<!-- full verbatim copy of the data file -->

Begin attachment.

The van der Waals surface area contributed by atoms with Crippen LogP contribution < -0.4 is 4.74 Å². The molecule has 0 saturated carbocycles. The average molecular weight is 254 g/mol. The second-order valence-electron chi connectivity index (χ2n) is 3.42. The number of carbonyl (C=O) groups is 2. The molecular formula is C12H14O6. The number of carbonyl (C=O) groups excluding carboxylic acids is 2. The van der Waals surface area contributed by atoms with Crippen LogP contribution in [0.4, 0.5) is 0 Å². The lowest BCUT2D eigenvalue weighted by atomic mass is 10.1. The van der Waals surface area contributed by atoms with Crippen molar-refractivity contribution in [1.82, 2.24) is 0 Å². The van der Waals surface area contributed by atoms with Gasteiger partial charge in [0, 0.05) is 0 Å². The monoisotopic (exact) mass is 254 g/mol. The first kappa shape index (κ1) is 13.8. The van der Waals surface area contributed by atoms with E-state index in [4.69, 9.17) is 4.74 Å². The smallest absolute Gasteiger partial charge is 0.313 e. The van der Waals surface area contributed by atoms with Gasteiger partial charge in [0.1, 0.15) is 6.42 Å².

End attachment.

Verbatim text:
The van der Waals surface area contributed by atoms with Crippen LogP contribution < -0.4 is 4.74 Å². The molecule has 0 saturated carbocycles. The average molecular weight is 254 g/mol. The second-order valence-electron chi connectivity index (χ2n) is 3.42. The number of carbonyl (C=O) groups is 2. The molecular formula is C12H14O6. The number of carbonyl (C=O) groups excluding carboxylic acids is 2. The van der Waals surface area contributed by atoms with Crippen LogP contribution in [0.4, 0.5) is 0 Å². The lowest BCUT2D eigenvalue weighted by atomic mass is 10.1. The van der Waals surface area contributed by atoms with Crippen molar-refractivity contribution in [1.82, 2.24) is 0 Å². The van der Waals surface area contributed by atoms with Gasteiger partial charge in [0, 0.05) is 0 Å². The monoisotopic (exact) mass is 254 g/mol. The first kappa shape index (κ1) is 13.8. The van der Waals surface area contributed by atoms with E-state index in [4.69, 9.17) is 4.74 Å². The smallest absolute Gasteiger partial charge is 0.313 e. The van der Waals surface area contributed by atoms with Gasteiger partial charge in [0.1, 0.15) is 6.42 Å².